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Old 11-17-2013, 07:15 PM   #73
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Pretty funny....
Grocery Money - Food Only
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I was wondering how much others spend on groceries per month. This doesn't include non-food items.
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Old 11-17-2013, 07:18 PM   #74
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I don't know. Being FI, to me, means I no longer have to do the type of budgeting I used to do. However, I still cringe when I hear my wife and 12 year old daughter are going to Whole Foods.
I get this, and it speaks to what each of us prioritizes I think. As an earlier poster said on this thread, in our particular case, we eat to live, we do not live to eat. We do, however, live to travel, and so in our case, for every $$$ we don't spend at the supermarket, I can add more days to our travel schedule.

I will admit that there have been times my husband has accused me of having a depression mentality when it comes to our household spend, but that's another discussion altogether!
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Old 11-17-2013, 07:20 PM   #75
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I get this, and it speaks to what each of us prioritizes I think. As an earlier poster said on this thread, in our particular case, we eat to live, we do not live to eat.
Speak for yourselves folks...I live to eat!
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Old 11-17-2013, 07:23 PM   #76
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Speak for yourselves folks...I live to eat!
Love it.
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Old 11-17-2013, 07:46 PM   #77
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I do not live to eat, but as I have to eat to live, I might as well do the "good stuff" to make the experience more enjoyable.
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Old 11-17-2013, 09:02 PM   #78
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Laser month we spent $450 on groceries - but that also included non-food itms saucy as paper towels, etc. We eat healthily at home; but we also spent about $525 at restaurants (generally with a guest or two) - our main hobby lol. We eat healthily at restaurants as well, but not cheaply. It's difficult to determine how much we would spend just eating at home. I would guess about $500 - $600.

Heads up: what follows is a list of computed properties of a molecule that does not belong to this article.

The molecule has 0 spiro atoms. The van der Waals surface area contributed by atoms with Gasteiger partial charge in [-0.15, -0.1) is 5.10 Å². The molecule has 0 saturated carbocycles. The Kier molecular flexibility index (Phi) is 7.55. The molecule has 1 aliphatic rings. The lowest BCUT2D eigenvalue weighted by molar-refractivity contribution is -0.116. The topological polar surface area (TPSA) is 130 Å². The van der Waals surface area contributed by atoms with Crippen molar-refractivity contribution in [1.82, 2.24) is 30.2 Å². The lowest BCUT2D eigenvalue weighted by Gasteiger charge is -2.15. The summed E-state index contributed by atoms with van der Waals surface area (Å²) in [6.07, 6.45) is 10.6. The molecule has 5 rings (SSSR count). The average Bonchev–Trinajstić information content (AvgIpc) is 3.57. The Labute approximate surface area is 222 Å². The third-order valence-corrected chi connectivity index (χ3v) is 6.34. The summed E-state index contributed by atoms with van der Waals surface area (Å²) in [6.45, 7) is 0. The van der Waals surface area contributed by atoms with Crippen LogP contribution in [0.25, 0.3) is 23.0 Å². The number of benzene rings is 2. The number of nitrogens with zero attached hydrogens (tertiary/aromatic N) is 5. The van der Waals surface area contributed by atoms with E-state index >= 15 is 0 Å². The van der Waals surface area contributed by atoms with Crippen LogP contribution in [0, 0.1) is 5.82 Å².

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Old 11-17-2013, 09:20 PM   #79
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Life is too short to eat crappy food.
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Old 11-17-2013, 09:48 PM   #80
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Year to date we've averaged about $730 Groceries + dining out. However, since our youngest went to college over the last two months it has averaged about $550 in our "empty nest".

We could go lower, but DW loves cooking and it is tough for her to get used to cooking just for me and not a house full of kids, and shares our food with others. We have a soft spot for some large families we are good friends with who, through no fault of their own, are going through some difficult situations. They are not the type to ask for help, but DW often helps by teaching their kids how to cook, and supplies most or all of the ingredients for them to cook a meal for the family

In addition, with our kids a lot of their parents do not cook - and probably 4-5 times a week some of our kids friends would be around at dinner time, and DW would invite them to eat with us. We suspect for several of them it is the best meal of the day for them, and some have wanted DW to teach them (or their parents!) how to cook.

Regarding the food stamps comment made earlier, From my observation the real issue is that we don't teach people how to cook anymore. I'm glad both of my parents taught me and all of my siblings how to cook. These days it is just so much easier to purchase processed foods, as folks do not take, or do not have, the time to cook a meal. That goes not just for folks on food stamps - some of the kids coming by our house are from families who earn just as much or more than us, but are eating fast food or packaged food almost every night of the week.